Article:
Letter dated 16 June 1931. To Maria Garland, wife of Ernst Harthern. From Lili Ilse Elvenes. Lili asks Garland about sending completed book chapters to Prof. Dr. Kurt Warnekros and expresses appreciation for Harthern’s work on the book. Lili thinks she will have the last big surgery the next day and that she dreams about the “masculinity and beauty” of her doctor. She is frightened about the surgery but is confident she will survive it. She is sending photos. Also mentioned: Johannes and Ulla Poulson.

Letter dated 24 July 1931. To Maria Garland, wife of Ernst Harthern. From Lili Ilse Elvenes. Lili asks about Harthern’s work on the book. She says the operation was terrible. No one will give her any information about when she can get up, but they carried her out to the garden on a stretcher to get some sun. She adds a postscript about marrying when she is better. Also mentioned: senior physician Erich Fischer; and “your sweet little mother and son,” which we presume to be Garland’s mother, Selma Nathalia Gad, and Garland’s son.

Letter dated 7 August 1931. To Maria Garland, wife of Ernst Harthern. From Lili Ilse Elvenes. Lili thanks Garland for her letter. She says that the professor [Prof. Dr. Warnekros] thinks the book is good and only has objections about some incorrect scientific matters. Lili has not yet gotten permission to get up, but she is optimistic about being on her feet again soon.

Letter dated 18 August 1931. To Maria Garland, wife of Ernst Harthern. From Lili Ilse Elvenes. The professor [Prof. Dr. Warnekros] likes the beginning of the book and only has a few objections. He thinks the book will create a sensation in Germany. Lili is in despair about her health. Her “most beautiful hope is death” but the professor will not allow it. She wants to revise passages about senior physician Erich Fischer to make sure there is nothing that would offend him. She wishes Garland luck in starting at the Royal Theatre.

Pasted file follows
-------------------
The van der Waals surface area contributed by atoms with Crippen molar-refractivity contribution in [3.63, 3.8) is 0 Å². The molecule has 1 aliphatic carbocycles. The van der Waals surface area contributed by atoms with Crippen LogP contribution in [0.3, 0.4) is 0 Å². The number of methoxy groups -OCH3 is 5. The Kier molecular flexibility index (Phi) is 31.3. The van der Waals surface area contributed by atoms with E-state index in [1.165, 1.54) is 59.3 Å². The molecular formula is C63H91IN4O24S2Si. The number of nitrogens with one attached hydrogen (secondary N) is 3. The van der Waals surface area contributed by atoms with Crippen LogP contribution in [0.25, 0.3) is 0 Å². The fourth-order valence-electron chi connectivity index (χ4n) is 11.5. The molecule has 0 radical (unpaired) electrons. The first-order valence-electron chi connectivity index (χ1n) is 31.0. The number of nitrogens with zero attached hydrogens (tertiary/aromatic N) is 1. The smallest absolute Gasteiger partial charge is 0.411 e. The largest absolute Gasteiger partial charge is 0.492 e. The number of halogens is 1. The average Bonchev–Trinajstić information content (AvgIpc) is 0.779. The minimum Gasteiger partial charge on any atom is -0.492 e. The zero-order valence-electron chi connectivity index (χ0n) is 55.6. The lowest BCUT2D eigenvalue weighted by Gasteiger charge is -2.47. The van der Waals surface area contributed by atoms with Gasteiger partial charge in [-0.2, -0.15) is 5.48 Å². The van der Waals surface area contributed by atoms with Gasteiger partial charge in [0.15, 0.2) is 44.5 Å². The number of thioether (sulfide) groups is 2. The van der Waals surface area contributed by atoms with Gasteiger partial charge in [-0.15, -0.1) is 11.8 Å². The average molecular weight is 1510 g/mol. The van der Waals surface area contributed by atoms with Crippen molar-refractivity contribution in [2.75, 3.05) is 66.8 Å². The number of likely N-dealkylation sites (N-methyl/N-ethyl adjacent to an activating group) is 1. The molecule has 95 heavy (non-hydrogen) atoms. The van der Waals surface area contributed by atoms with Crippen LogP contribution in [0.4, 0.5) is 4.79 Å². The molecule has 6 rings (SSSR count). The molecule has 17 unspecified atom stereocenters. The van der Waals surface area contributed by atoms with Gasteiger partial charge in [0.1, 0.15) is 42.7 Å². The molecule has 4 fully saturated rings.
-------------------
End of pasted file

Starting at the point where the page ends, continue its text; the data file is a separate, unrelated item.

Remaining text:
Letter dated 21 December 1931. To Ernst Harthern. From Sigurd Wegener Thomsen, Lili’s nephew. Sigurd says that he is sending what he promised, asks that the “yellow thing” be returned at Harthern’s convenience, and offers to provide clarification or further information. He sends holiday greetings to Harthern and his family. Also mentioned: Tradesman Holger Kelstrup R.a.Db. Based on the way the paper is folded, a page of diary entries, probably written by Lili’s nephew Sigurd Wegener Thomsen and dated Dec. 1924, may have been included in this letter.

Letters in German from the Harthern Archive

A four-page draft by Ernst Harthern detailing his first meeting with Einar in 1913 and his first meeting with Lili in 1931. The descriptions focus on looks and gendered expressions.

A letter to Maria Garland, Ernst Harthern’s wife, dictated by Lili to someone else since she was too weak to write it herself. It addresses the horrors of the last surgery and the pain she is in following the procedure. She also discusses the order in which the German and Danish editions should be published.

Letter dated 16 November 1931. From Niels Hoyer (Ernst Harthern). To “Mr. Director” of the Agence Littéraire Internationale. Harthern proposes a French version of Lili Elbe’s writings, mentioning both the Danish and German publications. Discusses the deal with Hage & Clausen Forlag, the Danish publisher, for printing and royalties. Harthern is clear that this is not a novel. Also mentioned: Professor Warnekros; Lili Elbe.